Hit the gym. Or the pavement. Or just do some yoga in your hotel room. Either way, “you’ve got to work out at least once every other day,” says Dushan Zaric. “There’s a lot to take in, and it can take a toll on your body, making you tired, burned out and looking a little grey around the edges.” But a little exercise will recharge your battery and gear you up for more fun ahead.
Hydrate, hydrate, hydrate. It might sound obvious, but we’ve seen more than a few people who could have used this reminder. Plus, with plenty of free H2O everywhere, there’s no excuse to not stay hydrated. Consider this your one exception to the rule on limiting consumption—drink the free water wherever you see it.
Practice the buddy system. “Never ever let a visibly intoxicated friend walk home alone,” warns Chris Hannah, “or the cops will most likely take them to jail.” Yes, you’ll miss out on the rest of the fun, but it’ll keep you from having to bail your buddy out later. And speaking of jailable offenses, Paul Tuennerman also warns against slapping a NOPO police horse on the rear—that’s another one that will likely get a person thrown in the slammer.
Go to bed. We can’t stress this one enough. With all the revelry, you could easily stay out until the sun comes up, but Zaric suggests a 1 a.m. bedtime so you can make the most of the early-morning seminars. Plus, you’ll want to save yourself for the Bartenders’ Breakfast—the late-night closing party for Tales. Chris Hannah says he often remembers a piece of advice from spirits ambassador and frequent presenter Charlotte Voisey—"Go to bed because at that late in the night, no one will remember you were there anyway. Get some sleep and don't make a fool of yourself."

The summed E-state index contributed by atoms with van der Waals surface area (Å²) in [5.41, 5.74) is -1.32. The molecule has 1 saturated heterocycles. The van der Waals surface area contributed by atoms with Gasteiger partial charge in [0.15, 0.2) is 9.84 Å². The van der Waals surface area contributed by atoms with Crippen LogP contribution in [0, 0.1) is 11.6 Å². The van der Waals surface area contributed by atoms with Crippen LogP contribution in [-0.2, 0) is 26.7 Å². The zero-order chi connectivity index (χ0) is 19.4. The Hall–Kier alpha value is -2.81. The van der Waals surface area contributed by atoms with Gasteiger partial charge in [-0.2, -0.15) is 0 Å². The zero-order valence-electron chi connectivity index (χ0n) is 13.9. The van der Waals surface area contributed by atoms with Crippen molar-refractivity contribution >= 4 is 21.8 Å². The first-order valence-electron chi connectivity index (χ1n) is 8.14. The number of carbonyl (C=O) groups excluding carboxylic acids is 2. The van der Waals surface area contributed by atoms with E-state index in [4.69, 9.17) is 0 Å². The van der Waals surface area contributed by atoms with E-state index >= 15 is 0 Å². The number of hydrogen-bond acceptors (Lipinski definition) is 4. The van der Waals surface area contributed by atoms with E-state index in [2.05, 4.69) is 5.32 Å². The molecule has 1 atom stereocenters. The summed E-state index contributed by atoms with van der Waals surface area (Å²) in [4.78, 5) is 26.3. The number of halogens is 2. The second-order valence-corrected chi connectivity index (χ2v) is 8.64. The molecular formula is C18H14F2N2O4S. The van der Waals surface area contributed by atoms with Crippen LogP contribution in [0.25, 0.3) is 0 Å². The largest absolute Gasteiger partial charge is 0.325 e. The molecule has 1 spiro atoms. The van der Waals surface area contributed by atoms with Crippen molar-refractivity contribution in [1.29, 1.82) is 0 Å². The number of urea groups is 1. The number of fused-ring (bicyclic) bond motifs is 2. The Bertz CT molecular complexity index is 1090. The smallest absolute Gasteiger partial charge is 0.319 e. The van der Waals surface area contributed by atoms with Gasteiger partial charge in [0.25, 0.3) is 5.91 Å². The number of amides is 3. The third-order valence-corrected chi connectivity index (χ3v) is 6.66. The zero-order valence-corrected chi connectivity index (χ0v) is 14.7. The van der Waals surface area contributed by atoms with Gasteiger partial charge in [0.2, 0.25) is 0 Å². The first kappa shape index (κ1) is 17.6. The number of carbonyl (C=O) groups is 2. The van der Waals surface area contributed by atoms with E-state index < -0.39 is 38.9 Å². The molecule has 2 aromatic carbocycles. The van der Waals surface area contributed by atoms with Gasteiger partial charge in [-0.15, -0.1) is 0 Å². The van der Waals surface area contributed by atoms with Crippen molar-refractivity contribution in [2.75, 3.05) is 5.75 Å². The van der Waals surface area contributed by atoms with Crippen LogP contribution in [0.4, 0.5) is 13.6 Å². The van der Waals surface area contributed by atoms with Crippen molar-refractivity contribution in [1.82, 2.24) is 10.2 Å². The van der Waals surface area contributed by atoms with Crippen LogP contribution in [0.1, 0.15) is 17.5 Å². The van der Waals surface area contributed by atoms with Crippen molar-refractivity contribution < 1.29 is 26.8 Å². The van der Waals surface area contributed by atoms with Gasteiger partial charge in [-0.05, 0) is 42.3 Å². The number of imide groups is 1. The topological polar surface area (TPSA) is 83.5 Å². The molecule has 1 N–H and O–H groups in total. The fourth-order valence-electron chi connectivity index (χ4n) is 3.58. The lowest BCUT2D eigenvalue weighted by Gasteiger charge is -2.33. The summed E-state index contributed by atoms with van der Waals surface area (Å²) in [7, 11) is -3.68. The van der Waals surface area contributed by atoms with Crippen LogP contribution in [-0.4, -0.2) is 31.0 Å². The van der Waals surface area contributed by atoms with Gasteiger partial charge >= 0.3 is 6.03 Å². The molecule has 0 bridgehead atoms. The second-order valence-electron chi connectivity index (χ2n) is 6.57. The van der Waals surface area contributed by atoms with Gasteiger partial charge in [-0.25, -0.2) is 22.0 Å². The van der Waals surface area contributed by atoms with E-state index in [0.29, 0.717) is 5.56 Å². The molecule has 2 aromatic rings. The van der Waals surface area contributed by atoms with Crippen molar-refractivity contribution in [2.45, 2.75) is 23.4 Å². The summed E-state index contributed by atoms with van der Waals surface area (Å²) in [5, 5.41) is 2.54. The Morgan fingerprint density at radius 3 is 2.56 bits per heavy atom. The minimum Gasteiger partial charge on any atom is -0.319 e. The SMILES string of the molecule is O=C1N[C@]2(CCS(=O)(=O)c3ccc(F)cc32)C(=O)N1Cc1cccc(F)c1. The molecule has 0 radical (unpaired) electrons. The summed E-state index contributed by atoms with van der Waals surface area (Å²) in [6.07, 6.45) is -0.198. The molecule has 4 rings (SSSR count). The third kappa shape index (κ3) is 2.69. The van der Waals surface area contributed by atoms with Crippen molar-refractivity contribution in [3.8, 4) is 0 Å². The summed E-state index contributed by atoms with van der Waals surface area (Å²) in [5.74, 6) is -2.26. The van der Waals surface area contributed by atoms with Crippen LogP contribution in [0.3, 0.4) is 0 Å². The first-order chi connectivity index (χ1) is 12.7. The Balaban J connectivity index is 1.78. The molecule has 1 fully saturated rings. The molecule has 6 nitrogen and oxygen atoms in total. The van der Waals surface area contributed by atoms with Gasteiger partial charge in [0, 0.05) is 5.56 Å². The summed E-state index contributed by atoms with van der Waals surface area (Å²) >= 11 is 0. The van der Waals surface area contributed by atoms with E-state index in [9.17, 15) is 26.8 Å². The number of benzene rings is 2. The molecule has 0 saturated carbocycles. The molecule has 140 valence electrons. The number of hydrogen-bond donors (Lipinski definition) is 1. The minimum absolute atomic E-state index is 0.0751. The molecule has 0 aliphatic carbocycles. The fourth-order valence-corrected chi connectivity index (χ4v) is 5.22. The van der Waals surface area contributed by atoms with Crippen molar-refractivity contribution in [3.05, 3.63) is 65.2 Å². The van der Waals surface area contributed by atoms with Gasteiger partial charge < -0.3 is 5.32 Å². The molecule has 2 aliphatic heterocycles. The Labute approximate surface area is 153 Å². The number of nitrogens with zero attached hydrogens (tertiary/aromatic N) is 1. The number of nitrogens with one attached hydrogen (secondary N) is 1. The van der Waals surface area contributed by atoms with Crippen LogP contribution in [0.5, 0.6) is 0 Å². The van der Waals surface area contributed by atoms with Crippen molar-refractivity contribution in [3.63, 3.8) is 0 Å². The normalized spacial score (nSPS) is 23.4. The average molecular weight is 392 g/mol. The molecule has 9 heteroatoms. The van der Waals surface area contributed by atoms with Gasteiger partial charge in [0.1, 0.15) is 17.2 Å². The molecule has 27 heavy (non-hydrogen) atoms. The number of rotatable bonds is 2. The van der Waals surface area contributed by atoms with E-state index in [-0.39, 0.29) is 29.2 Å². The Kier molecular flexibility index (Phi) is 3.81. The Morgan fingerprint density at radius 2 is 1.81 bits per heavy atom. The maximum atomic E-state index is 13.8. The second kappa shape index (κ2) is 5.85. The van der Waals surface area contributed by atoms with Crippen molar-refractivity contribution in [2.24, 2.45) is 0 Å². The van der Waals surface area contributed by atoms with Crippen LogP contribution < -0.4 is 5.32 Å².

Venture out beyond Bourbon Street. “The French Quarter is justifiably legendary,” says Paul Clarke, “but New Orleans offers so much more to see.” Ann Tuennerman suggests heading uptown to Cure and snagging a stool right when they open for a killer cocktail and a bit of peace and quiet. And Clarke says to be sure to swing over to the Garden District for dinner, ride a streetcar up St. Charles Avenue, and then take in the music on Frenchmen Street. When you tire of cocktails and get a hankering for beer, Chris Hannah says a side trip to any one of his favorite dives—Chucks, Claire's Pourhouse, Fahey's, all three Molly's locations, the Three Legged Dog, Cosimos, R Bar, Flanagans, Ryan's, Chart Room and Harry's Corner, just to name a few—should do the trick.
Make new friends. It might sound like an obvious tip, but people tend to stick to the same circles no matter where they are. So when you realize you're only hanging out with people you already know, introduce yourself to another city's cocktail circle. “I've made my very best friends in the last eight years of my life because of this event,” says Chris Hannah. “Stay calm, drink well and enjoy yourself.”